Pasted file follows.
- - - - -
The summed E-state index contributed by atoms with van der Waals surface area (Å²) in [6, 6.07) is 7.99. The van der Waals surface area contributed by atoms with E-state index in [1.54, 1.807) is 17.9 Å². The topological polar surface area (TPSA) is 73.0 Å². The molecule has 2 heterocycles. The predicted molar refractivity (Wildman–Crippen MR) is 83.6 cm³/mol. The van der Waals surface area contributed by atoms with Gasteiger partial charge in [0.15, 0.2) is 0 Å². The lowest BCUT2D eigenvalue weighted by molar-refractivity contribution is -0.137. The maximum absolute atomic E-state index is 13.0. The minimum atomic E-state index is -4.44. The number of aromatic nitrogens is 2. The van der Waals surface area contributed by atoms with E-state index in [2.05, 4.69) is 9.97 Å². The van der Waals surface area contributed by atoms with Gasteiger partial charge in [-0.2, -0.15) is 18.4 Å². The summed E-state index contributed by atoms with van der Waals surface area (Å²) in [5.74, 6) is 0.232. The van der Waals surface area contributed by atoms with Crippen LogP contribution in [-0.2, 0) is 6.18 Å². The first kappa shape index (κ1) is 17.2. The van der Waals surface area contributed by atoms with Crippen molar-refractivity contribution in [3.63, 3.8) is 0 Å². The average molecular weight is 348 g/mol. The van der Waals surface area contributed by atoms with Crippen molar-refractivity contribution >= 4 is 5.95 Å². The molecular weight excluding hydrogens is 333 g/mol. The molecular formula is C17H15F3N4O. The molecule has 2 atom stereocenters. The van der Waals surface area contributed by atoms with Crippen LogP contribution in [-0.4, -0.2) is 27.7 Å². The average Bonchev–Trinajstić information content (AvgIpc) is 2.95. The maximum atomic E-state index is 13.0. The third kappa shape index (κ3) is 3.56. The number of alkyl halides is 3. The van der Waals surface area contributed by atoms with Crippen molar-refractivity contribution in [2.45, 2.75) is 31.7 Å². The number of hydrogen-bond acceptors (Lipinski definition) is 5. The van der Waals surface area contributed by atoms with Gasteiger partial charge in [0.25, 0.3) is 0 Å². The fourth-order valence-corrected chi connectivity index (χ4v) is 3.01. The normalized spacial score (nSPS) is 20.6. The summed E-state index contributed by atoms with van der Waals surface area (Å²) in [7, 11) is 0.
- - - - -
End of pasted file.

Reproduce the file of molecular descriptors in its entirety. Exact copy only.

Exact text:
The summed E-state index contributed by atoms with van der Waals surface area (Å²) in [6, 6.07) is 7.99. The van der Waals surface area contributed by atoms with E-state index in [1.54, 1.807) is 17.9 Å². The topological polar surface area (TPSA) is 73.0 Å². The molecule has 2 heterocycles. The predicted molar refractivity (Wildman–Crippen MR) is 83.6 cm³/mol. The van der Waals surface area contributed by atoms with Gasteiger partial charge in [0.15, 0.2) is 0 Å². The lowest BCUT2D eigenvalue weighted by molar-refractivity contribution is -0.137. The maximum absolute atomic E-state index is 13.0. The minimum atomic E-state index is -4.44. The number of aromatic nitrogens is 2. The van der Waals surface area contributed by atoms with E-state index in [2.05, 4.69) is 9.97 Å². The van der Waals surface area contributed by atoms with Gasteiger partial charge in [-0.2, -0.15) is 18.4 Å². The summed E-state index contributed by atoms with van der Waals surface area (Å²) in [5.74, 6) is 0.232. The van der Waals surface area contributed by atoms with Crippen LogP contribution in [-0.2, 0) is 6.18 Å². The first kappa shape index (κ1) is 17.2. The van der Waals surface area contributed by atoms with Crippen molar-refractivity contribution in [3.63, 3.8) is 0 Å². The average molecular weight is 348 g/mol. The van der Waals surface area contributed by atoms with Crippen molar-refractivity contribution >= 4 is 5.95 Å². The molecular weight excluding hydrogens is 333 g/mol. The molecular formula is C17H15F3N4O. The molecule has 2 atom stereocenters. The van der Waals surface area contributed by atoms with Crippen LogP contribution in [-0.4, -0.2) is 27.7 Å². The average Bonchev–Trinajstić information content (AvgIpc) is 2.95. The maximum atomic E-state index is 13.0. The third kappa shape index (κ3) is 3.56. The number of alkyl halides is 3. The van der Waals surface area contributed by atoms with Crippen molar-refractivity contribution in [2.45, 2.75) is 31.7 Å². The number of hydrogen-bond acceptors (Lipinski definition) is 5. The van der Waals surface area contributed by atoms with Gasteiger partial charge in [0.25, 0.3) is 0 Å². The fourth-order valence-corrected chi connectivity index (χ4v) is 3.01. The normalized spacial score (nSPS) is 20.6. The summed E-state index contributed by atoms with van der Waals surface area (Å²) in [7, 11) is 0.